16. ^ a b "WADA acknowledges IOC decision on Russia, stands by Agency's Executive Committee recommendations". WADA. 24 July 2016. 
  17. ^ "IOC confirm 278 Russian athletes are eligible to compete at Rio". 2016-07-09. Archived from the original on 2016-08-09. Retrieved 2016-08-09. 
  18. ^ "Russian athletes participating in Rio Olympic Game by federation". Europe Online Magazine. Archived from the original on 2016-08-09. Retrieved 2016-08-09. 
  19. ^ "Rio Paralympics 2016: Russian athletes banned after doping scandal". BBC Sport. 7 August 2016. 
  20. ^ "Statement of the Executive Board of the International Olympic Committee on the WADA Independent Person Report". International Olympic Committee. 19 July 2016. 
  21. ^ Morgan, Liam (6 September 2016). "Exclusive: International Biathlon Union vice-president claims credibility of IOC undermined after Russia awarded 2021 World Championships". Inside the Games.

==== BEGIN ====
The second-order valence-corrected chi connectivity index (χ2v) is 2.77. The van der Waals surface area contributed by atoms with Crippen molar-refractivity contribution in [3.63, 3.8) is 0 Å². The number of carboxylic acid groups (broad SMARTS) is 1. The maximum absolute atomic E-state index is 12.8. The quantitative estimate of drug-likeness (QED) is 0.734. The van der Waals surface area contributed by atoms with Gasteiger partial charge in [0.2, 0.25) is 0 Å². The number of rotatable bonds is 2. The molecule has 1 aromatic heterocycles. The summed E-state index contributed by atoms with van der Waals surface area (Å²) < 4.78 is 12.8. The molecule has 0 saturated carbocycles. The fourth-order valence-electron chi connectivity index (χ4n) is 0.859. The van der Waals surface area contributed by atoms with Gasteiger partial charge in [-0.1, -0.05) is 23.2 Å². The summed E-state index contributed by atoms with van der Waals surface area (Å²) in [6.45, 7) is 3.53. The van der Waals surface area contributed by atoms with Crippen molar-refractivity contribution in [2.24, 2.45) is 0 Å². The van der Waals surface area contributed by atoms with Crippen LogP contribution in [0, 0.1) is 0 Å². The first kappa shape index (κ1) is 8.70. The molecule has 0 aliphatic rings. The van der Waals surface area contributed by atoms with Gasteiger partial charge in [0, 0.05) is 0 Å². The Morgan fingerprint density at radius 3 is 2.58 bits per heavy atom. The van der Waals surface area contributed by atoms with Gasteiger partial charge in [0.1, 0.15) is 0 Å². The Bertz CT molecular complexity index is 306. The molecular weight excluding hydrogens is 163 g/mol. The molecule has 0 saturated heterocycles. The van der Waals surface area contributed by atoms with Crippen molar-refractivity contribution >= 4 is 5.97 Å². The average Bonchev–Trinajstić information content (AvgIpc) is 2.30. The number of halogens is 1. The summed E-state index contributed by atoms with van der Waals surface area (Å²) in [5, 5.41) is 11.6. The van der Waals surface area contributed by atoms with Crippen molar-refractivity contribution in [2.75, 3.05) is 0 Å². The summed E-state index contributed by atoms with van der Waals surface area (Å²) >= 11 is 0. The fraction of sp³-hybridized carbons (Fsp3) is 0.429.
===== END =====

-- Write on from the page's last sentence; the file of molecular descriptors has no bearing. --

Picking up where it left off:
22. ^ "Vilukhina called suspicious reports McLaren - true-news". 
  23. ^ "Six Russian XC Skiers and Two Biathletes Provisionally Suspended due to McLaren Report UPDATED - SkiTrax". 
  24. ^ "IBU Press Release: Extraordinary IBU Executive Board Meeting - International Biathlon Union - IBU - International Biathlon Union - IBU". 
  25. ^ "IOC investigates 28 Russian athletes over Sochi samples". 
  26. ^ http://www.biathlonworld.com/news/detail/ibu-press-release

External links[edit]